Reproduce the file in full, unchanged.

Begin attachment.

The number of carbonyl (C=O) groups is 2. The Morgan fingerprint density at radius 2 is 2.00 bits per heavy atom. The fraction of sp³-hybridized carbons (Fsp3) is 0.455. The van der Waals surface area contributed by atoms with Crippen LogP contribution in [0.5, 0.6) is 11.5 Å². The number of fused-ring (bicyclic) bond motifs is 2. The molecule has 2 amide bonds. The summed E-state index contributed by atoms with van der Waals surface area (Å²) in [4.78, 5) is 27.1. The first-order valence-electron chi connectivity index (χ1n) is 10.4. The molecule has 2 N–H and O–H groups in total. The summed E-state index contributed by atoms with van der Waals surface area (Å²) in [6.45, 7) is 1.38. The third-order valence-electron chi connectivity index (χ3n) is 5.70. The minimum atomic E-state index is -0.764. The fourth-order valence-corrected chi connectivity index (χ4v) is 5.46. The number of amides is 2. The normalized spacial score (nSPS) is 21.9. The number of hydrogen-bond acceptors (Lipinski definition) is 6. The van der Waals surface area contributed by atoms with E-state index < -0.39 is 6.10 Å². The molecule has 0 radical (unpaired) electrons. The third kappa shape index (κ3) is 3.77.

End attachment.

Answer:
The number of carbonyl (C=O) groups is 2. The Morgan fingerprint density at radius 2 is 2.00 bits per heavy atom. The fraction of sp³-hybridized carbons (Fsp3) is 0.455. The van der Waals surface area contributed by atoms with Crippen LogP contribution in [0.5, 0.6) is 11.5 Å². The number of fused-ring (bicyclic) bond motifs is 2. The molecule has 2 amide bonds. The summed E-state index contributed by atoms with van der Waals surface area (Å²) in [4.78, 5) is 27.1. The first-order valence-electron chi connectivity index (χ1n) is 10.4. The molecule has 2 N–H and O–H groups in total. The summed E-state index contributed by atoms with van der Waals surface area (Å²) in [6.45, 7) is 1.38. The third-order valence-electron chi connectivity index (χ3n) is 5.70. The minimum atomic E-state index is -0.764. The fourth-order valence-corrected chi connectivity index (χ4v) is 5.46. The number of amides is 2. The normalized spacial score (nSPS) is 21.9. The number of hydrogen-bond acceptors (Lipinski definition) is 6. The van der Waals surface area contributed by atoms with E-state index < -0.39 is 6.10 Å². The molecule has 0 radical (unpaired) electrons. The third kappa shape index (κ3) is 3.77.